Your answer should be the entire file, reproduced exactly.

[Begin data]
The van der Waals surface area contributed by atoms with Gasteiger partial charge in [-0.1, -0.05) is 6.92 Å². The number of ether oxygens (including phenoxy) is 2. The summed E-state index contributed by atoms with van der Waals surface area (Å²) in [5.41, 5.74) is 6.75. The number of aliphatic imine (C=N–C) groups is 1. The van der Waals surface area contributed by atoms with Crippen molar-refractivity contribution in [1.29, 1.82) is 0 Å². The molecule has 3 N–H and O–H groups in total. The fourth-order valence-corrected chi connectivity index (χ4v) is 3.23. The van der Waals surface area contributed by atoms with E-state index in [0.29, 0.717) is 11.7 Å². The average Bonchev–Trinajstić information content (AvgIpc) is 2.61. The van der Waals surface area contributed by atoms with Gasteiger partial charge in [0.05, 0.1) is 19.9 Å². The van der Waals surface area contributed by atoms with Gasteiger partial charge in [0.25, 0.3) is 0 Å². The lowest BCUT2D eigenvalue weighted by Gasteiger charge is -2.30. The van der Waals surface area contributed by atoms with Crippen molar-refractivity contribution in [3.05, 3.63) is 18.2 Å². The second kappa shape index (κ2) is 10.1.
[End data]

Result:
The van der Waals surface area contributed by atoms with Gasteiger partial charge in [-0.1, -0.05) is 6.92 Å². The number of ether oxygens (including phenoxy) is 2. The summed E-state index contributed by atoms with van der Waals surface area (Å²) in [5.41, 5.74) is 6.75. The number of aliphatic imine (C=N–C) groups is 1. The van der Waals surface area contributed by atoms with Crippen molar-refractivity contribution in [1.29, 1.82) is 0 Å². The molecule has 3 N–H and O–H groups in total. The fourth-order valence-corrected chi connectivity index (χ4v) is 3.23. The van der Waals surface area contributed by atoms with E-state index in [0.29, 0.717) is 11.7 Å². The average Bonchev–Trinajstić information content (AvgIpc) is 2.61. The van der Waals surface area contributed by atoms with Gasteiger partial charge in [0.05, 0.1) is 19.9 Å². The van der Waals surface area contributed by atoms with Gasteiger partial charge in [0.25, 0.3) is 0 Å². The lowest BCUT2D eigenvalue weighted by Gasteiger charge is -2.30. The van der Waals surface area contributed by atoms with Crippen molar-refractivity contribution in [3.05, 3.63) is 18.2 Å². The second kappa shape index (κ2) is 10.1.